The Advertising status is the fundamental state of Bluetooth Low Energy, since it leads to the establishment of a connection, to the discovery of new nearby devices and other operations. When a node is in the Advertising state, during a certain time interval, defined as an Advertising event, the device transmits Advertising Bluetooth packets on the three dedicated channels. The transmit and listening time for each packet must be less or equal to 10 milliseconds for each Advertising channel. Each Advertising event, therefore, has a variable duration but it must be shorter than 30 milliseconds. The time between two Advertising events can be defined as advEvent, and corresponds to the sum of advInterval and advDelay time intervals. The advInterval identifies a multiple of 0.625 milliseconds and goes from a minimum of 20 milliseconds up to a maximum of 10,485 seconds, while the advDelay identifies a random value between 0 and 10 milliseconds generated for each Advertising event. The advDelay has been introduced to minimize the risk of packets collision of other nearby devices.
The Scanning status is used to detect nearby Advertising devices in order to get more information about them without establishing a real connection. There are two types of scanning: passive scanning and active scanning.
- Passive Scanning: when a Bluetooth Low Energy node is in passive scan, it does not transmit any package on the Advertising channels but it listen for incoming Advertising packets for a certain time window, called scanWindow. The scan process can be repeated after a certain interval of time, defined by the scanInterval, with a duration equal to or less than the scanWindow.
- Active Scanning: unlike the Passive Scanning, during an Active Scan some packets are sent to the Advertising nodes which broadcast them self with ADV_IND or ADV_SCAN_IND Packet Data Units, in order to request additional information. After the receipt of one of these PDU, the scanner device can transmit SCAN_REQ type PDUs to the advertiser in order to obtain more information. To minimize the
collision risk, the scanner implements a backoff system, characterised by backoffCount and upperLimit variables, with the aim to reduce the number of SCAN_REQs transmitted in case of no response. After sending the request, the scanner listen on the advertising channels for a SCAN_RSP PDU: if it is not received, the backoff mechanism handles the possible retransmission and the waiting time. An example of active scanning is shown below.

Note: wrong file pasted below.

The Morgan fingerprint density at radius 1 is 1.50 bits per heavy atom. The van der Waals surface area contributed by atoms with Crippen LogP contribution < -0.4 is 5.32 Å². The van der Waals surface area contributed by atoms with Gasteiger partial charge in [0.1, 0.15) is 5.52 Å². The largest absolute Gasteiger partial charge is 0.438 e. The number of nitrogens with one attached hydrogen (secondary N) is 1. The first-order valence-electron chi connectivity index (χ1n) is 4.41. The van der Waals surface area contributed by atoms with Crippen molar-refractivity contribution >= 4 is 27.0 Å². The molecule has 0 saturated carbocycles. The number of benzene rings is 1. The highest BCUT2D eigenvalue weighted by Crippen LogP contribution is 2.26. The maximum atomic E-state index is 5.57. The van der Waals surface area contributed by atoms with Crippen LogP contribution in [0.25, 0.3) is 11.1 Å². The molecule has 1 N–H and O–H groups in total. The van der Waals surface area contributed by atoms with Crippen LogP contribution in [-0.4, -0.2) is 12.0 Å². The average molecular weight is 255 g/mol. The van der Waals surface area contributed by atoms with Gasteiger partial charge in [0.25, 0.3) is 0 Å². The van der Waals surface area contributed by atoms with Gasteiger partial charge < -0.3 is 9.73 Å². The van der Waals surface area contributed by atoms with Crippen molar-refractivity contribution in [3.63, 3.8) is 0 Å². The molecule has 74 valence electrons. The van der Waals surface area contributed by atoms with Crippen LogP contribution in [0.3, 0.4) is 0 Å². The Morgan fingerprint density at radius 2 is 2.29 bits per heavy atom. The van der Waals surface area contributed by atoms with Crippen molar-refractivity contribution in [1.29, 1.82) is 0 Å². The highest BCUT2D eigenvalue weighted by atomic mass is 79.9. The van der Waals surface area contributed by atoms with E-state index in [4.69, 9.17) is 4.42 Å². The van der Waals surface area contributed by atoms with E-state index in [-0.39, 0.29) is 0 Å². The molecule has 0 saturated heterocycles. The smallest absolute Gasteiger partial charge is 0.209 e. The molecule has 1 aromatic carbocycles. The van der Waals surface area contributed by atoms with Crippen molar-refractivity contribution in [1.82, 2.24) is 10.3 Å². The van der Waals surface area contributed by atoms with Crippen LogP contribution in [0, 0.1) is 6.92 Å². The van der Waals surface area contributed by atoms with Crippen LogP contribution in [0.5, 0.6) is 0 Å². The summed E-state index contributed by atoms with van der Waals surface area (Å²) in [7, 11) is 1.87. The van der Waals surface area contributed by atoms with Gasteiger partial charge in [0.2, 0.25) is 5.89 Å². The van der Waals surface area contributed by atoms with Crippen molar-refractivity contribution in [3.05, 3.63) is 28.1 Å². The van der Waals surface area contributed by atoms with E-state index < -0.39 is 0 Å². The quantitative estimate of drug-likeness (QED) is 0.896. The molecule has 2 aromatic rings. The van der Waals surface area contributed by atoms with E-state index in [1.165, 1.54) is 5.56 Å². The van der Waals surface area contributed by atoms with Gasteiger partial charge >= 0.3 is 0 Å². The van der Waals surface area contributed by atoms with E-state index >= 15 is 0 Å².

Finally, the is the Initiating state, where the device keeps listening on the Advertising channels for the time interval defined by the scanWindow variable. The listening operation is repeated after a certain interval of time, defined by the scanInterval variable. The initialisation state is therefore very similar to a passive scanning, with the difference that when the device receives a packet with a ADV_IND or ADV_DIRECT_IND type PDU, it can reply – if the advertiser’s address is in whitelist – with a CONNECT_IND type PDU, making the node switch to Connection status and ending the Advertising event, as shown in the following example.
Wireless Mesh Networks to reach an higher operating range
The biggest drawback of BLE technology is its limited operating range, which, in a real environment with walls, obstacles and interfering 2.4 GHz Wi-Fi networks, barely reach a two to five meters operating range. A good range for small wireless sensors networks, like in a small flat or greenhouse, but very limited for IoT applications inside medium sized houses and buildings. Depending on the applications, there are two solutions:
- the simplest one is to place more grid powered devices (aka, BLE servers or namely gateways) inside the building in order to reach a full coverage, like if you are working with Wi-Fi access points and you wanna cover an entire building using many access points placed in the right places. It’s a very simple and effective solution which fits well for some kind of applications, where, for example, you have a good number of battery powered BLE sensing nodes and the possibility (both economically and in terms of space/networking configuration) to place more gateways. The main drawback is an higher deployment cost to reach a perfect coverage, because, whether you like it or not, there will always be one or more sensing nodes placed in a corner or near the boundaries of your network, which imply a meticulous placement of your gateways;